The False Nine’s David Dodds takes a look at football’s most infamous goalscoring goalkeepers…
As far as the records stretch back, there are almost fifty goalkeepers in top divisions around the world who have scored five or more goals in domestic and international tournaments. Goalscoring goalkeepers are something of a novelty in the top divisions in Europe, but they have abounded throughout the ’80s, ’90s and into this century in South America.
That’s not to say we’ve been without them in Europe. Recently-retired German stopper Hans-Jörg Butt—who played for Hamburg, Bayer Leverkusen and eventually Bayern Munich—holds the record for the highest number of penalty goals scored in a professional league in Europe. Mostly, though, fans of European football will have be content with the likes of Manuel Neuer and Víctor Valdés, goalkeepers whose passing and vision allow them to act almost as sweepers, getting involved in building up play from the back.
Former Brazilian international keeper Rogério Ceni, though, needs to be at the peak of any list of goalscoring keepers. At the age of 40, Ceni is still scoring for his club São Paulo and is one of the world’s most consummate dead ball specialists. A couple of weeks ago, he put his 109th away against Guarani with one of his trademark freekicks. As a youth Ceni didn’t have much stock in the world of football, and had to split his time between working in a bank and playing. He joined São Paulo in 1990 as their fourth choice keeper and has stayed there ever since. A true one club man, Ceni has made over 1000 appearances from them over the past 22 years.
A minor blip came in his career when the São Paulo hierarchy suspected him of trying to coerce a pay rise by forging a document that insinuated Arsenal were making overtures to sign him. All of this was behind him by 2005 though, by which time he had become São Paulo’s captain. That year, they won the Copa Libertadores and Club World Cup and Ceni was voted best player in both tournaments. 2005 saw him score 21 goals in 76 matches in all competitions, a record that surely is the envy of many strikers. His overall record is 109 goals in 1056 games, an average of nine or so goals a year. Unfortunately for Ceni, his playing career is grinding to a halt due to injuries and the inevitable fitness drop that comes from being a 40-year-old who has played consistent football for over two decades. But as he proved a couple of weeks ago with the goal against Guarani, the former Ballon d’Or nominee has still got that magic touch.
Next up is Paraguay’s José Luis Chilavert, perhaps familiar to those who followed international football in the mid-90s for fighting with Colombian then-Newcastle striker Faustino Asprilla in an international match. If you followed European football in the early 90s, you’ll recall him as Real Zaragoza’s keeper, but thanks to a the European suspicion of trusting your goalkeeper with goal-scoring duties he was never first choice for penalties and freekicks. It was when he returned in 1991 to Argentina to play for Vélez Sársfield that he carved out a reputation as a dead ball aficionado. He held the record for the world’s highest scoring keeper until Ceni overtook him, and was named South American Footballer of the Year in 1996. With numerous domestic titles and a Copa Libertadores under his belt, Chilavert managed 62 goals in almost 550 appearances in Argentina, Spain, France and Uruguay—two of them, amazingly, from open play. He has the unique honour of being the only keeper on this list, and indeed in history, of scoring a hat trick.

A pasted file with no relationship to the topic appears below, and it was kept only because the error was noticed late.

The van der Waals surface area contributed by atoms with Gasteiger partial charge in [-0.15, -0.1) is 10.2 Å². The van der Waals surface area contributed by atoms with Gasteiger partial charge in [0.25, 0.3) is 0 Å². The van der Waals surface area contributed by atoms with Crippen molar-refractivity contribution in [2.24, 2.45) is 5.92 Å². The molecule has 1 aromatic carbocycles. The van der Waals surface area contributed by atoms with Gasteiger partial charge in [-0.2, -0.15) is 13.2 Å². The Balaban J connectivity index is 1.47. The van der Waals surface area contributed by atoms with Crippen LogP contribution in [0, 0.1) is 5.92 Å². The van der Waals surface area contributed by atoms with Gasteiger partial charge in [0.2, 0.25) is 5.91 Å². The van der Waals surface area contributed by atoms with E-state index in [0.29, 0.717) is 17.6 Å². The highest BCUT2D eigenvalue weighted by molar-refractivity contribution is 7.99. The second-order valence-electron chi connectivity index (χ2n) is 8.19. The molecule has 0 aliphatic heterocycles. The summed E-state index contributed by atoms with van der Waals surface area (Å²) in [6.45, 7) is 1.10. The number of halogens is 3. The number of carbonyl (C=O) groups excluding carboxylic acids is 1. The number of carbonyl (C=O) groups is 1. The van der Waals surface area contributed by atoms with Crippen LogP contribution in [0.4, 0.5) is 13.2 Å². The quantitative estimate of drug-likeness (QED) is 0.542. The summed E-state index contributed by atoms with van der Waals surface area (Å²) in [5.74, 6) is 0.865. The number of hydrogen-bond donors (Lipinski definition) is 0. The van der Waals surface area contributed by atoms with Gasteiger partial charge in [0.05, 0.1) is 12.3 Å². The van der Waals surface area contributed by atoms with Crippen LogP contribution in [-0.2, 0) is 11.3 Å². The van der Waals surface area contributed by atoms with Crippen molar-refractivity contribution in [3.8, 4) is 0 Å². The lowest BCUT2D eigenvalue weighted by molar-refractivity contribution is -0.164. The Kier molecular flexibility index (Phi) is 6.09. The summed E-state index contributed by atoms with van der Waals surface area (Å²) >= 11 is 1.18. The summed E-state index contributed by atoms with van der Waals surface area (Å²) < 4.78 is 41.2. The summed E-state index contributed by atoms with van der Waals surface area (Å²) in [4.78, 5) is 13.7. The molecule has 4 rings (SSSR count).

We can’t give all the credit to the South Americans. Bulgarian Dimitar Ivankov, who retired a couple of years ago, spent eleven years as Bulgaria’s first choice keeper, but ultimately remains a more elusive figure in the world of goal-scoring goalies. Another deadball target man, he managed to get onto the score sheet 41 times in a career that saw him win the Turkish domestic championship with Bursaspor.
Ivankov makes the list having scored just one goal more than one of the most iconic South American keepers of all time: René Higuita. Higuita is, of course, known to all football fans as the guy with enough balls to try and save a shot with a scorpion kick against England in 1995. As well known off the pitch as on it, the Colombian spent seven months in prison after becoming entangled in a kidnapping case, although he was later released without charge. Later in his career he tested positive for cocaine while playing for an Ecuadoran club, and in 2005 he had plastic surgery that dramatically changed his appearance.
Back to the pitch though, and it wouldn’t be wrong to group Higuita with that crop of keepers who are confident on the ball that were mentioned earlier in the article. He often took things further though, and played almost as a defensive sweeper, making mad dashes out of his box in order to clear balls or to try and build play up. Of course, when his antics translated to goal scoring opportunities or heroic clearances he was hailed as a legend, but these attempts often failed, making him the bane of his manager’s existence. Known, with good reason, as El Loco (The Madman), he retired in 2010 with 41 goals to his name.
If you’re wondering about English goalkeepers, then you’re probably going to be disappointed. Ernie Scattergood, George Kitchen and Arnold Birch all scored more than five goals, but they played in the early part of the 20th century. Former England keeper Paul Robinson has two to his name, making him the highest scoring currently active English keeper. Both of his goals were quite remarkable—one scored as a header from a corner, the other an amazing free kick from near his own box—and a rare treat for fans of goal-scoring goalies, but they were far from the consistent astuteness of the South American legends.